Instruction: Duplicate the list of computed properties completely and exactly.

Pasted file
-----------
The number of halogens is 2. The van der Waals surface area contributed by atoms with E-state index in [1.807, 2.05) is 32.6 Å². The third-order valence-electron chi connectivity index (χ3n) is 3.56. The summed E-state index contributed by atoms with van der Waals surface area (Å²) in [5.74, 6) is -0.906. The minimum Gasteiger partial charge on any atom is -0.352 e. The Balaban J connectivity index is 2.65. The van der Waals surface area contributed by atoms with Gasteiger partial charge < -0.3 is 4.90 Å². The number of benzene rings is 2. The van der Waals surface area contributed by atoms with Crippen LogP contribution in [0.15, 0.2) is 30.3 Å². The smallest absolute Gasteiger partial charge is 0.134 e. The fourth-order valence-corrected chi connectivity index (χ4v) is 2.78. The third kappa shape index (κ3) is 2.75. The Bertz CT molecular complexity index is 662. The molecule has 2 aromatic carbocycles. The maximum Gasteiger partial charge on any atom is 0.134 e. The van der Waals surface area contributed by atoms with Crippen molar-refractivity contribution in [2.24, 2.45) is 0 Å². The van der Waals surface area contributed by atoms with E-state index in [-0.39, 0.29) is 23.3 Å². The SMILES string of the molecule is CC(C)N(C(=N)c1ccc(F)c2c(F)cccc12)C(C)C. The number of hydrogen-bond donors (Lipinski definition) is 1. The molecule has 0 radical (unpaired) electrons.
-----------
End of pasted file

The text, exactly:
The number of halogens is 2. The van der Waals surface area contributed by atoms with E-state index in [1.807, 2.05) is 32.6 Å². The third-order valence-electron chi connectivity index (χ3n) is 3.56. The summed E-state index contributed by atoms with van der Waals surface area (Å²) in [5.74, 6) is -0.906. The minimum Gasteiger partial charge on any atom is -0.352 e. The Balaban J connectivity index is 2.65. The van der Waals surface area contributed by atoms with Gasteiger partial charge < -0.3 is 4.90 Å². The number of benzene rings is 2. The van der Waals surface area contributed by atoms with Crippen LogP contribution in [0.15, 0.2) is 30.3 Å². The smallest absolute Gasteiger partial charge is 0.134 e. The fourth-order valence-corrected chi connectivity index (χ4v) is 2.78. The third kappa shape index (κ3) is 2.75. The Bertz CT molecular complexity index is 662. The molecule has 2 aromatic carbocycles. The maximum Gasteiger partial charge on any atom is 0.134 e. The van der Waals surface area contributed by atoms with Crippen molar-refractivity contribution in [2.24, 2.45) is 0 Å². The van der Waals surface area contributed by atoms with E-state index in [-0.39, 0.29) is 23.3 Å². The SMILES string of the molecule is CC(C)N(C(=N)c1ccc(F)c2c(F)cccc12)C(C)C. The number of hydrogen-bond donors (Lipinski definition) is 1. The molecule has 0 radical (unpaired) electrons.